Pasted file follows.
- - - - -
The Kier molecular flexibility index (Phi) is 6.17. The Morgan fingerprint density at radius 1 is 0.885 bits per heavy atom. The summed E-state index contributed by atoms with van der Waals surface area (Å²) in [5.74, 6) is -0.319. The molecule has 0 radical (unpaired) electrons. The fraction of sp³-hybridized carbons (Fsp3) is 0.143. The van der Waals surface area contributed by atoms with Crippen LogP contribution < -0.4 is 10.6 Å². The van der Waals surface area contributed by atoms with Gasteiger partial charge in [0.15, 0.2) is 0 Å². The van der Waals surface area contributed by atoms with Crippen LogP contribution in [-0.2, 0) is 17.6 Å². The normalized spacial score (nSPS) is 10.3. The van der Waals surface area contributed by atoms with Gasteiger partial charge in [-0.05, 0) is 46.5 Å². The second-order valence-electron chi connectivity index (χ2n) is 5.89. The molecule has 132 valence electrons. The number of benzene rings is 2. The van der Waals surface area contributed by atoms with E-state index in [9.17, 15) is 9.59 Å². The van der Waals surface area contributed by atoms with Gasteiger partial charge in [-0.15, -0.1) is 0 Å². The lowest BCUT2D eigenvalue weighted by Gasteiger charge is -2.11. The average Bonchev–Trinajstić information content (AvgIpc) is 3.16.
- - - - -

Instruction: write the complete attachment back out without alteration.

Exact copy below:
The Kier molecular flexibility index (Phi) is 6.17. The Morgan fingerprint density at radius 1 is 0.885 bits per heavy atom. The summed E-state index contributed by atoms with van der Waals surface area (Å²) in [5.74, 6) is -0.319. The molecule has 0 radical (unpaired) electrons. The fraction of sp³-hybridized carbons (Fsp3) is 0.143. The van der Waals surface area contributed by atoms with Crippen LogP contribution < -0.4 is 10.6 Å². The van der Waals surface area contributed by atoms with Gasteiger partial charge in [0.15, 0.2) is 0 Å². The van der Waals surface area contributed by atoms with Crippen LogP contribution in [-0.2, 0) is 17.6 Å². The normalized spacial score (nSPS) is 10.3. The van der Waals surface area contributed by atoms with Gasteiger partial charge in [-0.05, 0) is 46.5 Å². The second-order valence-electron chi connectivity index (χ2n) is 5.89. The molecule has 132 valence electrons. The number of benzene rings is 2. The van der Waals surface area contributed by atoms with E-state index in [9.17, 15) is 9.59 Å². The van der Waals surface area contributed by atoms with Gasteiger partial charge in [-0.15, -0.1) is 0 Å². The lowest BCUT2D eigenvalue weighted by Gasteiger charge is -2.11. The average Bonchev–Trinajstić information content (AvgIpc) is 3.16.